By Gussie Fauntleroy
For seven years in the small community of Nevada City, California, Michael DiMartino ran what he called The Hub. It was a “community resilience center” that provided an event space, offices, a speakers series, and a video/audio broadcast studio where DiMartino produced and hosted the Golden Road Show on radio and television from 2012 to 2020. Each of The Hub’s offerings reinforced what he sees as a critical and necessary way forward for addressing the world’s increasingly complex and serious issues.
DiMartino calls the approach “full spectrum regenerative design.” Like the name of his former center in California, it consists of many spokes radiating from a central hub representing the inherent unity among all humans everywhere. The spokes represent each of the areas of life that need to be simultaneously addressed from a regenerative perspective: arts and culture, green and renewable energy, agriculture and food security, holistic health, water security, women’s, civil, and human rights, governance, and a shift from the current capitalist economy to a “circular” economy in which all, not just a very few at the top, can benefit and thrive.
“We’re realizing now, especially after the pandemic, that as the old things collapse that don’t work anymore, we have to redesign,” DiMartino said, sitting in the kitchen of his Crestone home. “I worked in a lot of these areas (spokes of the hub), but a few years ago it congealed for me, that there’s actually a word for this and a movement happening.” Paul Hawken’s 2021 book, Regeneration: Ending the Climate Crisis in One Generation, affirmed for DiMartino both the movement and the term that best describes an idea that includes sustainability but goes beyond it to the generation of new systems to replace those that no longer work.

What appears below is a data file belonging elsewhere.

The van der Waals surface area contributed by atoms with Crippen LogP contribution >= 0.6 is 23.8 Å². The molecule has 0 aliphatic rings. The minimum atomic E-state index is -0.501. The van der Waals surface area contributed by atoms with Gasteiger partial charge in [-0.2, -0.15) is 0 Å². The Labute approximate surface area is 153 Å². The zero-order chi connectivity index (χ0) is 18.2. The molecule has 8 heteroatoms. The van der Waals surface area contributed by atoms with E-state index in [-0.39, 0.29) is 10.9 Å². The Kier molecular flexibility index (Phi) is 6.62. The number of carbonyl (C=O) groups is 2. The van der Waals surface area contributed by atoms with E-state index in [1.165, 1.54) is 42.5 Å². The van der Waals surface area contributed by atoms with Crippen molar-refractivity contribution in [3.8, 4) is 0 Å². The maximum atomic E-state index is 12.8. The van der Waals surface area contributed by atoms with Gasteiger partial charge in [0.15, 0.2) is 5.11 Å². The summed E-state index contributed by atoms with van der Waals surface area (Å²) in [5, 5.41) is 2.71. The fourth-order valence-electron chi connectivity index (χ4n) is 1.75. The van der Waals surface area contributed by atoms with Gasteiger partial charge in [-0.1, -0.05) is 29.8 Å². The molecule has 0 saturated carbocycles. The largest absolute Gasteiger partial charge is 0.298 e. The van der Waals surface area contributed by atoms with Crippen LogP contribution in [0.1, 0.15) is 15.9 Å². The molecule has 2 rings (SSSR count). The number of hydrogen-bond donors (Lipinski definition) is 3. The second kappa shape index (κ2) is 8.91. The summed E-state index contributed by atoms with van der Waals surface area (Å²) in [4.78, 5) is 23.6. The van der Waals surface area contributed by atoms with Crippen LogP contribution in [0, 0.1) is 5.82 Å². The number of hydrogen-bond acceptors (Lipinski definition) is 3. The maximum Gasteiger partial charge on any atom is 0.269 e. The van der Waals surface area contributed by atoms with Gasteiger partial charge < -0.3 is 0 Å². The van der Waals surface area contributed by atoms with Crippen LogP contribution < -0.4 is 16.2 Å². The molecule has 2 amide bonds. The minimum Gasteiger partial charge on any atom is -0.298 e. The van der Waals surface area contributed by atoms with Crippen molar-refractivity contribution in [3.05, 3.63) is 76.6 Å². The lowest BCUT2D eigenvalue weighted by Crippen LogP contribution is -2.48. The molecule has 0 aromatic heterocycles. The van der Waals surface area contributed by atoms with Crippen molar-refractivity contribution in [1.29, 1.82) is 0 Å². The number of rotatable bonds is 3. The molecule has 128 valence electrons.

For a time as the pandemic closed its grip on the world in 2020, DiMartino’s center continued to operate with in-person events. But community members loudly complained. Unable to continue serving as he had, he realized, “It was time to leave all that.” He had visited Crestone shortly after connecting with Hanne and Maurice Strong at the United Nations Earth Summit in Rio de Janeiro, Brazil, in 1992. So when he decided to leave Nevada City, he remembered and felt inspired by a few people he’d met in Crestone. He returned and settled here about three and a half years ago.
Competition to cooperation
DiMartino’s passion for a collaborative, cooperative vision of humanity is far different from his early attitude in life, which modeled the Western approach of intense competition. Growing up in a small Connecticut town, he excelled in sports. He was active in football and baseball and twice earned the title of New England Wrestling Champion in his weight class. But at age 13, something happened that reversed his worldview.
Hit by a car as he was walking, he witnessed the next moments from outside his body as a near-death experience. He awoke back in his body as it was being placed in an ambulance. He was never the same. Suddenly he knew he no longer fit in the box of conservative, small-town New England. He continued to work in his family’s Italian restaurant business, leading to a degree in hotel and restaurant management. But as soon as he graduated, he packed up his car and headed for Venice Beach, Ca.